Analysis in Brief
Analysis in Brief presents recent findings from the AAMC's data collection and research activities in a concise, easy-to-read report. Published several times a year, it addresses a wide range of topics and trends that affect medical schools and teaching hospitals.
U.S. medical schools and their faculty have faced dramatic changes in the work environment over the past decades, including the effects of changes to reimbursement practices and health care delivery, tightened institutional budgets resulting in increased pressure to generate clinical revenue and fewer resources for education, and exceptional competition for federal research funding. Medical schools have adapted to these environmental changes by continually refining their appointment and tenure policies for their faculty. Given this context and extending previous research, Part I of this Analysis in Brief presents a current snapshot of tenure systems and trends in the number and percentage of full-time clinical MD faculty on tenure-eligible tracks. Results show that tenure systems remain established in the majority of accredited medical schools, with 94 percent currently having a tenure appointment system in place for at least some of their faculty. Although tenure systems remain common, full-time MD faculty in clinical departments, a substantial redistribution of tenured and nontenured faculty has occurred. The proportion of clinical faculty on tenure-eligible tracks has dropped from 59 to 26 percent in the time period 1984 to 2014. While absolute numbers of tenured or tenure-eligible clinical faculty increased slightly through the mid-1980s, the numbers plateaued and have remained steady for the past two decades. These results show that most medical schools have not increased the absolute number of tenure-eligible positions for clinical MD faculty, but that those existing tenure-eligible positions are not being eliminated.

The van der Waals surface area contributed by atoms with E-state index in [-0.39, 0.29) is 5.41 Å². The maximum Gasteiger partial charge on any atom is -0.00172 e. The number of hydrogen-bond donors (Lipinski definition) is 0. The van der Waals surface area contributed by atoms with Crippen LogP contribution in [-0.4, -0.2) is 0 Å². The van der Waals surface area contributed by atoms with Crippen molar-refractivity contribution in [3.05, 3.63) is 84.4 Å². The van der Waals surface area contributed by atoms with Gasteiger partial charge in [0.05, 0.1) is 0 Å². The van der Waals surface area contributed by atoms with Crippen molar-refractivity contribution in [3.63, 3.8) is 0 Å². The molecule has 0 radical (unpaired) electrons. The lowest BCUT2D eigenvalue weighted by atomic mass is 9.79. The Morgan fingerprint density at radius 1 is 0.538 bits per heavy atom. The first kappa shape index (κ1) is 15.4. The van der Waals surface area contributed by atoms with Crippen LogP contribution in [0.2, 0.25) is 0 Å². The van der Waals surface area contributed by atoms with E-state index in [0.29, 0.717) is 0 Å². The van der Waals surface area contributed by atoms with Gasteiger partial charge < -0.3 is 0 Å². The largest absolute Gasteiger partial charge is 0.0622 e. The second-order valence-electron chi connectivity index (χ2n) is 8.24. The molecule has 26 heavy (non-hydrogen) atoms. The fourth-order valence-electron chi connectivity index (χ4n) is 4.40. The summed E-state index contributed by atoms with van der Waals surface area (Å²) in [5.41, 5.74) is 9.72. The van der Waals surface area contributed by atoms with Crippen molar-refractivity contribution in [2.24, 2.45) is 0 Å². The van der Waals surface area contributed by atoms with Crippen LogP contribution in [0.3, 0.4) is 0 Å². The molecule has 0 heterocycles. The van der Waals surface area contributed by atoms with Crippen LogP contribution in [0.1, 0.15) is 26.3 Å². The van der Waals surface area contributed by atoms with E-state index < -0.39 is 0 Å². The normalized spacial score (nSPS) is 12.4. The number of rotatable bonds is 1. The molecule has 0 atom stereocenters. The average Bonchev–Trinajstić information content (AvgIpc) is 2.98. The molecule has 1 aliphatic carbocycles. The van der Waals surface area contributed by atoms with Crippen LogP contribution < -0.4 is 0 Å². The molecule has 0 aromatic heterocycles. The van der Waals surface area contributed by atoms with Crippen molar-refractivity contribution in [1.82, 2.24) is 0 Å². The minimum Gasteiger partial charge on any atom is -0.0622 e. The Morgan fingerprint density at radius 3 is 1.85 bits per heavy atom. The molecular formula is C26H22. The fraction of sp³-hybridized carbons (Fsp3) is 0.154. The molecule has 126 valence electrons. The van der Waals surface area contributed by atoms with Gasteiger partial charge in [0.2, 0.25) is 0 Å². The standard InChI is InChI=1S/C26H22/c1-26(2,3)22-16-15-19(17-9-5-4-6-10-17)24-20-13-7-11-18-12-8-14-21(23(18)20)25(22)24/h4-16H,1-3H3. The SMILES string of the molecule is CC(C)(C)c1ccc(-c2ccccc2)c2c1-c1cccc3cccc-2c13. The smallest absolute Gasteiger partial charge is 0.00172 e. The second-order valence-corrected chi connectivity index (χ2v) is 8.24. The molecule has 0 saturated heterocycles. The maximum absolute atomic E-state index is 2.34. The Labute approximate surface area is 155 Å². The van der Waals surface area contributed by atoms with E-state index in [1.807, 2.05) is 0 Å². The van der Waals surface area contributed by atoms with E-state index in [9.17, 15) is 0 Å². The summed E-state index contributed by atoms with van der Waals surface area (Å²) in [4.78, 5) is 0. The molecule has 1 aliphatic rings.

No supplemental information for this edition of Analysis in Brief.